One of our customers made a comment recently on a blog I wrote on the reasons to be thankful for the AS/400 and its brethren IBM Power Systems. She has programmed for years on the IBM series of servers and said she continually searches for new functionality and ways to stay current. It got me thinking about kanban boards.
Kanban boards provide a process management system to track workflow using notecards or paper. Yes, you heard me. Paper. There are also electronic kanban boards that function in a similar way. Basically it’s a chart that allows for a detailed visual of all work in progress and how it is progressing through each stage. It makes it easy to spot when there are too many projects clogging workflow or a project that has gotten stagnant. You can see where the bottleneck is and whose piece needs to be moved forward.
We talk a lot about workflow and how great software and support can improve efficiency and workflow. But another part of the conversation for IT staff is knowing how all the IT projects fit together and get scheduled, not only for efficiency, but for security. Changes need to be documented so that they don’t interfere with mission critical projects and so the next person behind you can troubleshoot a problem. That’s why I write so passionately about how DIY software for the IBM can cause major issues. There are plenty of talented programmers who could design efficiency software in-house but they usually include a lot of “work-arounds” that can make it difficult to upgrade and to fix if the programmer leaves.
Kanban boards make intuitive sense to me when you think about all the moving pieces going on in IT at any given time. The kanban method figures prominently as a tool used to assess and unsnarl work-in-progress in The Phoenix Project – a book about productive IT set in a fictional story. I talked about the book in a blog last month about CIOs and what is on their mind. Gene Kim is one of the co-authors of The Phoenix Project. We tracked him down to find out why this low-tech solution works to make IT workflow more efficient for managing IBM Power Systems.
“Life is easy when executing something in IT that only depends on one person. However, once there are multiple handoffs, say between developers, DBAs, analysts, networking, storage or information security, all those handoffs create risks. The most visible problem is that cycle time goes through the room. Suddenly, what appears to only require 30 minutes of work takes 6 weeks to complete.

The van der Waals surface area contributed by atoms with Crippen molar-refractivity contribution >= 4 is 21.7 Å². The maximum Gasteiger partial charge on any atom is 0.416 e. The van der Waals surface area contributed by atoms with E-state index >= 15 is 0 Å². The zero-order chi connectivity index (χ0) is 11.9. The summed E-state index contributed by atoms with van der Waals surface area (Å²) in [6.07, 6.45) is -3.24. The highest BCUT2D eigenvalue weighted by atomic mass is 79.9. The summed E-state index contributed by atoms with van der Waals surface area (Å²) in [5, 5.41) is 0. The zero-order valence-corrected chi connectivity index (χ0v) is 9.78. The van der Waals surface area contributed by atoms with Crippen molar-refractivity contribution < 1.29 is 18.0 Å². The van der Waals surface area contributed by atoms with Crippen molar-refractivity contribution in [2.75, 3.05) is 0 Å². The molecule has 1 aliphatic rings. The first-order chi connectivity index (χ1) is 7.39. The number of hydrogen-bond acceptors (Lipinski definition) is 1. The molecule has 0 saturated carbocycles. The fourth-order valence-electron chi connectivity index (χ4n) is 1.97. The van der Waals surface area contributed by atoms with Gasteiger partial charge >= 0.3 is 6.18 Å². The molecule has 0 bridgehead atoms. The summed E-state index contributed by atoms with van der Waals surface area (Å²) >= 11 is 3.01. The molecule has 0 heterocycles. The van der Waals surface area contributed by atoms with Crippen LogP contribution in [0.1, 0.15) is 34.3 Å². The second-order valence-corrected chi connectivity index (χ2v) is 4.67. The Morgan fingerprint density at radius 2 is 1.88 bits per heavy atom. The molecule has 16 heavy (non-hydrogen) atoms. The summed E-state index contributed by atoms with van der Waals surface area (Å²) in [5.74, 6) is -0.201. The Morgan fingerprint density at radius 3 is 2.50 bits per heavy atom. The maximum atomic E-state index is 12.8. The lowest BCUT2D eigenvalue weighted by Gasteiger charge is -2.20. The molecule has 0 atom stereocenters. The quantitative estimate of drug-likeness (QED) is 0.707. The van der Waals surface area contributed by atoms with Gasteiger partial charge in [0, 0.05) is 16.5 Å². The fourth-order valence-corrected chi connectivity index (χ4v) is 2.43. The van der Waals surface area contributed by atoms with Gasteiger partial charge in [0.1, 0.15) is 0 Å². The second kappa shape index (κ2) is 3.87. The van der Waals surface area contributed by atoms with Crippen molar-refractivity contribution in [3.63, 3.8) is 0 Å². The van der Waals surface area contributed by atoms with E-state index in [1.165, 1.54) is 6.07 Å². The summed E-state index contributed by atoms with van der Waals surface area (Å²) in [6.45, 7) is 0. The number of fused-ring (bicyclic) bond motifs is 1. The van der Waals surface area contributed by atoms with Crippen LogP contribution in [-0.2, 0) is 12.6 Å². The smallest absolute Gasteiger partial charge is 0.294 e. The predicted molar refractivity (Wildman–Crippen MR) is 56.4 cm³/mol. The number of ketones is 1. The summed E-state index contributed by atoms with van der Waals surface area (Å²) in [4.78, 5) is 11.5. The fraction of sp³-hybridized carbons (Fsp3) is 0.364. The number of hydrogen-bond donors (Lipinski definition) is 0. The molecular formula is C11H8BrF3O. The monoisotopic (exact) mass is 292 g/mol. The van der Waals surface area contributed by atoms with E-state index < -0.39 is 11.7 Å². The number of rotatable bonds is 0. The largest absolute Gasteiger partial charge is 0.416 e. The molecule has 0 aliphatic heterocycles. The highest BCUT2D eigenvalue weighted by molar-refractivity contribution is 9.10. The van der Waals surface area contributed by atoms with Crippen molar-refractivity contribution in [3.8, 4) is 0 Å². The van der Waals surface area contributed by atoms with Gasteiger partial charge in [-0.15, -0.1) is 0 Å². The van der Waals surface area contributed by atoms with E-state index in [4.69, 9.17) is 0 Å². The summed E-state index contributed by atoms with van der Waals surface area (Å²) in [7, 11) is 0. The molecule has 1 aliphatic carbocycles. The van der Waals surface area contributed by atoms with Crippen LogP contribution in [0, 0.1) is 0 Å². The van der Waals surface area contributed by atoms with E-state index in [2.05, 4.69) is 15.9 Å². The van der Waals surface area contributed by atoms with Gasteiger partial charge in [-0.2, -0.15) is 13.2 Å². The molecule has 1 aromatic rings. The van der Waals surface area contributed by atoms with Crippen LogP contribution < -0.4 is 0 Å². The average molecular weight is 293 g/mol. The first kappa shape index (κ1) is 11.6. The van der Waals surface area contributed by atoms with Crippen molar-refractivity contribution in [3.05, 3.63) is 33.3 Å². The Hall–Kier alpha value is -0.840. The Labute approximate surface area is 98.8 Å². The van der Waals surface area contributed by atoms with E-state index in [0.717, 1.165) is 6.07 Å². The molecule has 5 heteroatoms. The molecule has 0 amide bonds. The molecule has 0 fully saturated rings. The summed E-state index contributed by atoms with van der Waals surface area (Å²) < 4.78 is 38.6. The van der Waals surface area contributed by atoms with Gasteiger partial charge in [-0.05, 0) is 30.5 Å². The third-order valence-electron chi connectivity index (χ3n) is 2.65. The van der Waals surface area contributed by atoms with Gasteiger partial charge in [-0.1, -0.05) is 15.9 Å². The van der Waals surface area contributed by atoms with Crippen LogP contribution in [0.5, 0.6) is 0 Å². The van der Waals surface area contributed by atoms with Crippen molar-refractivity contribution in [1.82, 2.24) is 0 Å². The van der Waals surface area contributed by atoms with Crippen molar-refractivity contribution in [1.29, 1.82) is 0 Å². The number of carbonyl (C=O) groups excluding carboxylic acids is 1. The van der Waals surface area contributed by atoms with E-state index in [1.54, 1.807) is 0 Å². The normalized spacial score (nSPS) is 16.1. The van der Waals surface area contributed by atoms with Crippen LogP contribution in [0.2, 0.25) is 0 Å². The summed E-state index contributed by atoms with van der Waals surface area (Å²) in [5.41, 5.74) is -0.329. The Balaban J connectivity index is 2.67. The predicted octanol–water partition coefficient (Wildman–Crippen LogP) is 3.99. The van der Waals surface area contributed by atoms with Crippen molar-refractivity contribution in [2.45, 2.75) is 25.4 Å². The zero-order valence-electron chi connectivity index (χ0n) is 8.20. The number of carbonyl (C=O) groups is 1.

Why is that? The primary reason is the time spent in queue at every handoff.
This jeopardizes fast flow, which is The First Way, as described in the Phoenix Project. One of the best mitigations is the kanban board, which visualizes work across work centers, to make sure that everyone can see who is working on what, limit the work in process, and can ensure that important work is never sitting still, when it needs to be flowing.”
Thank you Gene, for your insights. Gene, by the way, is a big fan of the AS/400. So in addition to being a passionate voice in the IT community for efficient workflow and directly linking technology to business outcomes, he has great taste in equipment.
There are many challenges faced by IT staff as we move deeper and deeper into the digital age. Kanban boards provide a way to keep our eye on the big picture and identify at a glance how many projects are going on and where they are getting stuck. By the way, I’d love to hear feedback from any readers who are currently using kanban boards.
Interested in getting expertly designed software for your IBM Power System that comes with world-class support? Try out our software with a free trial.
Add a Comment